6 uncoated filters!!! You did get that “vintage look”.

We, and others, put a top layer of Silicon Dioxide (SiO2) on our multi-layer AR coatings. It’s as hard as quartz. You can scratch it, but you would have scratched the glass as well. The rental houses have always told me that they’d buy wha was demanded by customers.

So I think it’s up to those of you that rent filters . . . to ask for coated glass.


************

6 Filters … say, Pola, ND or two … we topped out at ND.90 back then, Two Grads … top and bottom … Color. We were shooting the title sequence for a movie. After a few days on location, mainly scouting, we came back to Hollywood and had our dailies projected. Being TV commercial guys we never saw large projected images. We were horrified how soft it looked! When we went back to the location we knew NOT to pile up so many filters!!!


Yeah, it’s crazy to demand Master and Summicron Prime lenses and not request Coated Filters!


makofoto, s. pasadena, ca

Mako Koiwai
 


Mako:

6 uncoated filters!!! You did get that “vintage look”.

We, and others, put a top layer of Silicon Dioxide (SiO2) on our multi-layer AR coatings. It’s as hard as quartz. You can scratch it, but you would have scratched the glass as well. The rental houses have always told me that they’d buy wha was demanded by customers.

So I think it’s up to those of you that rent filters . . . to ask for coated glass.


************

6 Filters … say, Pola, ND or two … we topped out at ND.90 back then, Two Grads … top and bottom … Color. We were shooting the title sequence for a movie. After a few days on location, mainly scouting, we came back to Hollywood and had our dailies projected. Being TV commercial guys we never saw large projected images. We were horrified how soft it looked! When we went back to the location we knew NOT to pile up so many filters!!!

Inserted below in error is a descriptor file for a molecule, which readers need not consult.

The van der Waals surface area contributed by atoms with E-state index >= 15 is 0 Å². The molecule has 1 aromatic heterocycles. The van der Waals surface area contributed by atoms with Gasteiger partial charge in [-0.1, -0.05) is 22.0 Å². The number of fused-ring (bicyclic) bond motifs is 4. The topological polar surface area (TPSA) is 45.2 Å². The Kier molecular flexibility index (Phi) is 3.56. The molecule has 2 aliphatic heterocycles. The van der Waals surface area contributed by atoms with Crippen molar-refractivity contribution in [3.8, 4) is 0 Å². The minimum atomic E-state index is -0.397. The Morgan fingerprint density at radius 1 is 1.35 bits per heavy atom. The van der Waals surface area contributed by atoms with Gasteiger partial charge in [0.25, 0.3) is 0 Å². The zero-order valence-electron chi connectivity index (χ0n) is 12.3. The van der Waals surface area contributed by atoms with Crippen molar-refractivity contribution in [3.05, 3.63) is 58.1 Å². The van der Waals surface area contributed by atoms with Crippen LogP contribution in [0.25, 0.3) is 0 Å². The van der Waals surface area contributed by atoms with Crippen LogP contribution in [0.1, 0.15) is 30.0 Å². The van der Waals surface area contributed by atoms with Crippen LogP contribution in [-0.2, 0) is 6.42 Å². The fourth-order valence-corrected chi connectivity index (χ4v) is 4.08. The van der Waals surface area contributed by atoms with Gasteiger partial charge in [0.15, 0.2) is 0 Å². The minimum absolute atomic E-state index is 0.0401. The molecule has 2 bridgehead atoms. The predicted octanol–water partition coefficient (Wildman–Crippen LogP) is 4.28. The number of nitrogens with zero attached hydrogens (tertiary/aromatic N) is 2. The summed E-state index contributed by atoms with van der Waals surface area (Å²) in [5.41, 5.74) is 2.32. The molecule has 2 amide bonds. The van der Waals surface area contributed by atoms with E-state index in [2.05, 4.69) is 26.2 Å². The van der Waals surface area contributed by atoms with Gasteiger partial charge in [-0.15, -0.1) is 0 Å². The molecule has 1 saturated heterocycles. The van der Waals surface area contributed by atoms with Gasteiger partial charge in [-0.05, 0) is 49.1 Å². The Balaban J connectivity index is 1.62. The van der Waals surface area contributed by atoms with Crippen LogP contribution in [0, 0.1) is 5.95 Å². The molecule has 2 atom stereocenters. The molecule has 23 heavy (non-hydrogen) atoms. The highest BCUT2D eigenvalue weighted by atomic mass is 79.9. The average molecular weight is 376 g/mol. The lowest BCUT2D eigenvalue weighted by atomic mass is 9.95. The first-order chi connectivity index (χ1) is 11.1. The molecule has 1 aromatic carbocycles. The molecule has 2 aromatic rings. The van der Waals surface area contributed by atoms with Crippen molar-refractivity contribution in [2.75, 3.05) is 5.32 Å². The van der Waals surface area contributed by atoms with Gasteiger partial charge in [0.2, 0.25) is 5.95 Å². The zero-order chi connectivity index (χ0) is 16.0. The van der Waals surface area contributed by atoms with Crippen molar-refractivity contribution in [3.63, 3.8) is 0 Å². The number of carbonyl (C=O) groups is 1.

Yeah, it’s crazy to demand Master and Summicron Prime lenses and not request Coated Filters!


makofoto, s. pasadena, ca

Dwight Lindsey
 

Mako:

 

6 uncoated filters!!!  You did get that “vintage look”.

 

We, and others, put a top layer of Silicon Dioxide (SiO2) on our multi-layer AR coatings.

 

It’s as hard as quartz. You can scratch it, but you would have scratched the glass as well.

 

The rental houses have always told me that they’d buy what was demanded by customers.

 

So I think it’s up to those of you that rent filters . . . to ask for coated glass.

 

Dwight

 

Dwight Lindsey

President

Lindsey Optics, LLC

+1 661-522-7101 X102 (Office)

+1 818-634-1503 (Mobile)

www.lindseyoptics.com

 

Lindsey Optics horizontal logo 400 px wide

 

Mako Koiwai
 

I was always told that we had uncoated filters because that’s the way the rental houses wanted them. They use to MAR easily and would then be rejected for further use. (In fact those mar marks never seem to photograph?)

Funny enough … the only “filters” that were coated were Clears and Diopters.

I believe modern coatings are much tougher and SHOULD be used for our motion picture filters! My eyeglasses are anti-reflection and HARD coated.

We use to use a LOT of filters in commercials … 6 were not uncommon. For EACH uncoated filter one would lose a 1/6th of a stop just due to reflected light.

We DO also have those filters now that have hydrophilic coatings … that shed water. I thought there were some now available in Motion Picture sizes?

http://www.newsshooter.com/2015/07/22/no-more-rain-drops-on-your-lens-the-tokina-hydrophilic-water-dispersion-filter-reviewed/

Of course you can make any filter shed water by using Rain-X. It’s always amateurish to see untreated GoPro shots with water drops! :-(



makofoto, use to own 400+ filters, s. pasadena, ca